A report on NitrogenAmmonia and Chlorine

Daniel Rutherford, discoverer of nitrogen
Ball-and-stick model of the diamminesilver(I) cation, [Ag(NH3)2]+
Carl Wilhelm Scheele, discoverer of chlorine
The shapes of the five orbitals occupied in nitrogen. The two colours show the phase or sign of the wave function in each region. From left to right: 1s, 2s (cutaway to show internal structure), 2px, 2py, 2pz.
Ball-and-stick model of the tetraamminediaquacopper(II) cation, [Cu(NH3)4(H2O)2](2+)
Chlorine, liquefied under a pressure of 7.4 bar at room temperature, displayed in a quartz ampule embedded in acrylic glass.
Table of nuclides (Segrè chart) from carbon to fluorine (including nitrogen). Orange indicates proton emission (nuclides outside the proton drip line); pink for positron emission (inverse beta decay); black for stable nuclides; blue for electron emission (beta decay); and violet for neutron emission (nuclides outside the neutron drip line). Proton number increases going up the vertical axis and neutron number going to the right on the horizontal axis.
Jabir ibn Hayyan
Solid chlorine at −150 °C
Molecular orbital diagram of dinitrogen molecule, N2. There are five bonding orbitals and two antibonding orbitals (marked with an asterisk; orbitals involving the inner 1s electrons not shown), giving a total bond order of three.
This high-pressure reactor was built in 1921 by BASF in Ludwigshafen and was re-erected on the premises of the University of Karlsruhe in Germany.
Structure of solid deuterium chloride, with D···Cl hydrogen bonds
Solid nitrogen on the plains of Sputnik Planitia on Pluto next to water ice mountains
A train carrying Anhydrous Ammonia.
Hydrated nickel(II) chloride, NiCl2(H2O)6.
Structure of [Ru(NH3)5(N2)]2+ (pentaamine(dinitrogen)ruthenium(II)), the first dinitrogen complex to be discovered
Liquid ammonia bottle
Yellow chlorine dioxide (ClO2) gas above a solution containing chlorine dioxide.
Mesomeric structures of borazine, (–BH–NH–)3
Household ammonia
Structure of dichlorine heptoxide, Cl2O7, the most stable of the chlorine oxides
Standard reduction potentials for nitrogen-containing species. Top diagram shows potentials at pH 0; bottom diagram shows potentials at pH 14.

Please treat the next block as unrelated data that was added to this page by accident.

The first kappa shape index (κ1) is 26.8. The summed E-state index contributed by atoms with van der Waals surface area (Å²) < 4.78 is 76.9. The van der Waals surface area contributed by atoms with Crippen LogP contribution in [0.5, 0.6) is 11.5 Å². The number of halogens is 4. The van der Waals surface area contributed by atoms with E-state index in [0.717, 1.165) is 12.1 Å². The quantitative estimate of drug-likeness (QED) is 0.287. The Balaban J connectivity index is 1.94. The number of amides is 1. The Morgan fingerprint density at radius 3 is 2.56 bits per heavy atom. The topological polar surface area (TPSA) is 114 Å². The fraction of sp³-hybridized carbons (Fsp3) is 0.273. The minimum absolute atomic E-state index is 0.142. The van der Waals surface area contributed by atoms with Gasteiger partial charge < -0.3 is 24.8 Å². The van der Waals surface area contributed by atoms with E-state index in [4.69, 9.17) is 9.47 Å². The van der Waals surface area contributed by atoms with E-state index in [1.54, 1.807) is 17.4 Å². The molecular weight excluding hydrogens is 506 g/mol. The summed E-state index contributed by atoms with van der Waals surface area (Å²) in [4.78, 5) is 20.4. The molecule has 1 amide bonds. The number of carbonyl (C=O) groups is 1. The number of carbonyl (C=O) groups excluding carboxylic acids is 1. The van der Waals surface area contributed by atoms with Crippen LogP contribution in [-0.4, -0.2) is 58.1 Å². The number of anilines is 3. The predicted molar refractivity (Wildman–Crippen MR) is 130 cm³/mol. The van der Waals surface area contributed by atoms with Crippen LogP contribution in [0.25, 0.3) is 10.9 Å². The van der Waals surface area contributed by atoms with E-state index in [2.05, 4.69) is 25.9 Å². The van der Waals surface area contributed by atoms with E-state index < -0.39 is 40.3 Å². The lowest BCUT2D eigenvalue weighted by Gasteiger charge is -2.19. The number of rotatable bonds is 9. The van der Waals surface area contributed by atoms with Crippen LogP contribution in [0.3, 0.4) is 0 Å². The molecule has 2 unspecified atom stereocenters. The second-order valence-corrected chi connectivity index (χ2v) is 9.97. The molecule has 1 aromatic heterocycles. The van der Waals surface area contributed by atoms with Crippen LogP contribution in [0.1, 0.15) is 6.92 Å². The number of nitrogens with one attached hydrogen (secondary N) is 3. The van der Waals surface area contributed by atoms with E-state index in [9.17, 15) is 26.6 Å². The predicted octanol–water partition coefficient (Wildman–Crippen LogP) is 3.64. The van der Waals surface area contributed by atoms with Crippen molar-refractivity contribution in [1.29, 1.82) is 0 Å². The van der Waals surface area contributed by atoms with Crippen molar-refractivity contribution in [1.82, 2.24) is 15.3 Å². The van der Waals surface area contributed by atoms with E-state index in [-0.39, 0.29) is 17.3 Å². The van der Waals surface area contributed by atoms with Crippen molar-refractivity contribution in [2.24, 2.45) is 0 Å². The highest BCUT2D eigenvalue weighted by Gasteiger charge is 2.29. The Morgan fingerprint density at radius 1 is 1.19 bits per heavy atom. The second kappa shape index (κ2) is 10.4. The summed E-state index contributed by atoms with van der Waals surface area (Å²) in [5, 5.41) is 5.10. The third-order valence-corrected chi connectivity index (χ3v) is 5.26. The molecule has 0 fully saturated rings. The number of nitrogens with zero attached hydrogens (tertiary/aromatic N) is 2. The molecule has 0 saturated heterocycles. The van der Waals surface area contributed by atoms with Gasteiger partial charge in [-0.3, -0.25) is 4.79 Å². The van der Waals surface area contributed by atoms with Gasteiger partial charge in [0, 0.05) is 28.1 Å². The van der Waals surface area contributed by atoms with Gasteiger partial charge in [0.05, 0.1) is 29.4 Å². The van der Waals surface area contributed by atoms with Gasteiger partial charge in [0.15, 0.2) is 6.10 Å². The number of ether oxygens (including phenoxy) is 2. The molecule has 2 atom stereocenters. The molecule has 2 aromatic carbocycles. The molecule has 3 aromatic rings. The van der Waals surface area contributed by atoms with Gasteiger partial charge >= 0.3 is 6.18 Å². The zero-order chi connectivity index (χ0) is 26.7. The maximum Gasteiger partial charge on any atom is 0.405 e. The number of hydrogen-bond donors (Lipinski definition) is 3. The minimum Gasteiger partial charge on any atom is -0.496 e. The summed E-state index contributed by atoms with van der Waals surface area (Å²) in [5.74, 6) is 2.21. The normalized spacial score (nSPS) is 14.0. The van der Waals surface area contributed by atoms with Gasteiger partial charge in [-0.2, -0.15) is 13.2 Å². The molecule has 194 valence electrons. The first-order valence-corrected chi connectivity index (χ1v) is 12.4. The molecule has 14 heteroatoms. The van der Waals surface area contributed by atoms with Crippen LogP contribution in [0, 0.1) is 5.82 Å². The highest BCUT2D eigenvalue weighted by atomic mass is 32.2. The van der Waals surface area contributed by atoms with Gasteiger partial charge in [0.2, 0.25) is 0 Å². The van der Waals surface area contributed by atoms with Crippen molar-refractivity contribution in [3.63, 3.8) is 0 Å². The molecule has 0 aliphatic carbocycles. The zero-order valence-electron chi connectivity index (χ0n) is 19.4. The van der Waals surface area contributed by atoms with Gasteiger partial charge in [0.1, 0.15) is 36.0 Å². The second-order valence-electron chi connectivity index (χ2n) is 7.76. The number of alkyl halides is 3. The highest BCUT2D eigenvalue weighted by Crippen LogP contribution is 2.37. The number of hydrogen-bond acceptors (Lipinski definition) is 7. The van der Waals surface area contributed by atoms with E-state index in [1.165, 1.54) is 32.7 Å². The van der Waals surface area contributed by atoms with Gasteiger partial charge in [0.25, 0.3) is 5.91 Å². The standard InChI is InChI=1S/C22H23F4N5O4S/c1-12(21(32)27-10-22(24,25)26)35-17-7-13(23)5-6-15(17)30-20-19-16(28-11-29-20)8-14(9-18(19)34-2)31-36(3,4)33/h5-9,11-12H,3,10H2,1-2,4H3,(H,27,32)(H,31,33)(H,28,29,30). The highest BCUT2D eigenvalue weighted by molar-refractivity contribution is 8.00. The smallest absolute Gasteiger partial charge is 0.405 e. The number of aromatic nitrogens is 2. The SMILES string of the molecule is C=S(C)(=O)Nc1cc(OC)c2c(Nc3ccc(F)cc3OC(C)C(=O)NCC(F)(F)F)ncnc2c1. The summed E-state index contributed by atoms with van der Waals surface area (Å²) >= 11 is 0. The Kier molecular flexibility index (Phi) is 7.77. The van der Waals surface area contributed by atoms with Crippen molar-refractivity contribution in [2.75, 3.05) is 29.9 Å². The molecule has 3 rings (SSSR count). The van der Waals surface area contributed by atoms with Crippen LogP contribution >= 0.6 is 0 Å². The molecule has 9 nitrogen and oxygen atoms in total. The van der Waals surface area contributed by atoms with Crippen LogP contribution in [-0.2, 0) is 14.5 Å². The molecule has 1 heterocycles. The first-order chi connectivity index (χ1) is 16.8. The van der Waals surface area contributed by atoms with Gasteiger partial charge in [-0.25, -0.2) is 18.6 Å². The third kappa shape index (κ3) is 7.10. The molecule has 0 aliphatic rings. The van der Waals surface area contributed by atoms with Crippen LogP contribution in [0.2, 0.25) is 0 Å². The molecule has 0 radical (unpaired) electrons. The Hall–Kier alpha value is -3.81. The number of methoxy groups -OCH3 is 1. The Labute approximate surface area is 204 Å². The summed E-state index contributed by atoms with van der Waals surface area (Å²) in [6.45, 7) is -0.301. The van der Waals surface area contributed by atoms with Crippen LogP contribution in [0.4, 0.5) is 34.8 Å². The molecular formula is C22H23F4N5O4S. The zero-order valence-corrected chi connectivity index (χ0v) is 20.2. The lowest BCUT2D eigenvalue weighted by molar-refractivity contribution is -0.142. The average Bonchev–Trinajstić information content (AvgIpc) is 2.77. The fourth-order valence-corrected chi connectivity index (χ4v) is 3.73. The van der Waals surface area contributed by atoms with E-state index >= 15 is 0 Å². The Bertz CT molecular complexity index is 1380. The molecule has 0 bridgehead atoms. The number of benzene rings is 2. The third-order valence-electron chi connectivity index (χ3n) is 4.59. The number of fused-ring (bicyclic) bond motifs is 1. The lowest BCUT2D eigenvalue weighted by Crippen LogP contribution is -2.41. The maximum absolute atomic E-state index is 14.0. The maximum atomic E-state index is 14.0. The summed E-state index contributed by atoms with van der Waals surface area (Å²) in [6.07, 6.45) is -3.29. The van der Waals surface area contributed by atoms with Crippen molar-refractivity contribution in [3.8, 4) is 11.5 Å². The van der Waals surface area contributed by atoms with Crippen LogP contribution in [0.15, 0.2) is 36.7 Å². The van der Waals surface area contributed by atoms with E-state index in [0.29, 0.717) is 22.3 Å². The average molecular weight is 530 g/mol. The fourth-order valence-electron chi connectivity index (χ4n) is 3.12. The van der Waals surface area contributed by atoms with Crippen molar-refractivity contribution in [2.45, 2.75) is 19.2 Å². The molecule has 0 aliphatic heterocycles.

Ammoniacal Gas Engine Streetcar in New Orleans drawn by Alfred Waud in 1871.
Suggested mechanism for the chlorination of a carboxylic acid by phosphorus pentachloride to form an acyl chloride
Nitrogen trichloride
The X-15 aircraft used ammonia as one component fuel of its rocket engine
Liquid chlorine analysis
Nitrogen dioxide at −196 °C, 0 °C, 23 °C, 35 °C, and 50 °C. converts to colourless dinitrogen tetroxide at low temperatures, and reverts to  at higher temperatures.
Anti-meth sign on tank of anhydrous ammonia, Otley, Iowa. Anhydrous ammonia is a common farm fertilizer that is also a critical ingredient in making methamphetamine. In 2005, Iowa used grant money to give out thousands of locks to prevent criminals from getting into the tanks.
Membrane cell process for chloralkali production
Fuming nitric acid contaminated with yellow nitrogen dioxide
The world's longest ammonia pipeline (roughly 2400 km long), running from the TogliattiAzot plant in Russia to Odessa in Ukraine
Ignaz Semmelweis
Schematic representation of the flow of nitrogen compounds through a land environment
Hydrochloric acid sample releasing HCl fumes, which are reacting with ammonia fumes to produce a white smoke of ammonium chloride.
Liquid Pool Chlorine
A container vehicle carrying liquid nitrogen.
Production trend of ammonia between 1947 and 2007
Chlorine "attack" on an acetal resin plumbing joint resulting from a fractured acetal joint in a water supply system which started at an injection molding defect in the joint and slowly grew until the part failed; the fracture surface shows iron and calcium salts that were deposited in the leaking joint from the water supply before failure and are the indirect result of the chlorine attack